A Contrastive Study of English-Arabic Noun Morphology

By Salim, Jamal Azmi | International Journal of English Linguistics, June 2013 | Go to article overview

A Contrastive Study of English-Arabic Noun Morphology


Salim, Jamal Azmi, International Journal of English Linguistics


Abstract

The present study aims at comparing and contrasting English and Arabic noun morphology to determine the points where they differ. These differences are the main cause of difficulty in the learning of the second language. Teaching will be directed at those points where there are structural differences. This in turn determines what the teacher has to teach and what the learner has to learn. The whole focus of the present analysis will be confined to noun morphology in both languages.

Keywords: contrastive analysis, noun morphology, Modern Standard Arabic

(ProQuest: Foreign text omitted.)

1. Introduction

1.1 Contrastive Analysis and Foreign Language Teaching

The concept of contrastive analysis was first introduced by Charles Fries in (1952), and fully described by Robert Lado in his book Linguistics across Cultures (1957).

Contrastive analysis is a systematic branch of applied linguistics which deals with the linguistic description of the structure of two or more different languages. Such descriptive comparison serves to show how languages differ in their sound system, grammatical structure and vocabulary. This type of analysis can be used in language teaching among others, to point out the areas where the similarities and contrast between the two languages are present.

In contrastive analysis, we study the structures of two languages from two different families (i.e., the source language and the target language) in order to determine the points where they differ. These differences are the chief source of difficulty in learning a second language.

Lado states that "we assume that the student who comes in contact with a foreign language... and these elements that are different will be difficult" (1957, p. 2).

Lado was quite influenced by Charles Fries. On the first page of his book (1957), he quotes Fries, advocating the role of contrastive analysis. Fries believes that the most effective materials are those based upon a scientific description of the language to be learned, which is carefully compared with "a parallel description of the native language of the learners" (Nickel, 1971, p. 3).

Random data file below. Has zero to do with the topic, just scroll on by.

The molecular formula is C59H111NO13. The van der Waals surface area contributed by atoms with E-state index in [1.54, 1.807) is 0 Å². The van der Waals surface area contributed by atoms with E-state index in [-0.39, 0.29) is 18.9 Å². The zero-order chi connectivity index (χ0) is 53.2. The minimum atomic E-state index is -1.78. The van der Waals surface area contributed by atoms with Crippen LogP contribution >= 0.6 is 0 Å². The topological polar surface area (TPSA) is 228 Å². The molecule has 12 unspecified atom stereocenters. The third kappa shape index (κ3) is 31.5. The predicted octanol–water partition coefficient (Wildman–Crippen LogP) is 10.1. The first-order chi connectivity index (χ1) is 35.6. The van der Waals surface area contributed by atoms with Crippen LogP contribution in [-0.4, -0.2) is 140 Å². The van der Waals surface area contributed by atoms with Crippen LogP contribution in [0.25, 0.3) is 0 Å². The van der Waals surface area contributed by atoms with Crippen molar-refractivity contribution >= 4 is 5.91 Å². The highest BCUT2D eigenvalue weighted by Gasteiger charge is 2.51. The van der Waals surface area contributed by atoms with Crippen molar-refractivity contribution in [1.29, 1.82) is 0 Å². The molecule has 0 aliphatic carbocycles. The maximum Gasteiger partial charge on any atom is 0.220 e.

Wardhaugh (1970) proposed a distinction between a strong version and a weak one of the contrastive analysis hypothesis. In its strongest formulation, the contrastive analysis hypothesis claimed that all the errors made in learning the L2 could be attributed to 'interference' by the L1. However, this claim could not be sustained by empirical evidence that was accumulated in the mid- and late 1970s. It was soon pointed out that many errors predicted by contrastive analysis were inexplicably not observed in learner's language. Even more confusingly, some uniform errors were made by learners irrespective of their L2. It thus became clear that Contrastive Analysis could not predict all learners' difficulties but was certainly useful in the respective explanation of error.

As we are aware, when the child acquires his\her native language, the child develops the native language behavior. Gradually, this becomes stronger and stronger. In learning the second language, the learner is very much influenced by his native language behavior. Where the structure of the two languages is the same or quite similar, no difficulty is anticipated. Where the structure of the second language (L2) differs from (L1), we can predict some difficulty, at least, in learning as well as error in performance. The bigger the differences between the two languages the greater the difficulty will be. Learning a second language behaviour is essential to overcome these difficulties. In other words, learning a second language involves changing one's native language behavior to that of the speaker of the target language.

In this respect, contrastive analysis will be useful. It will help discover the differences between the two languages concerned and predict the difficulties the learners will have to overcome. …

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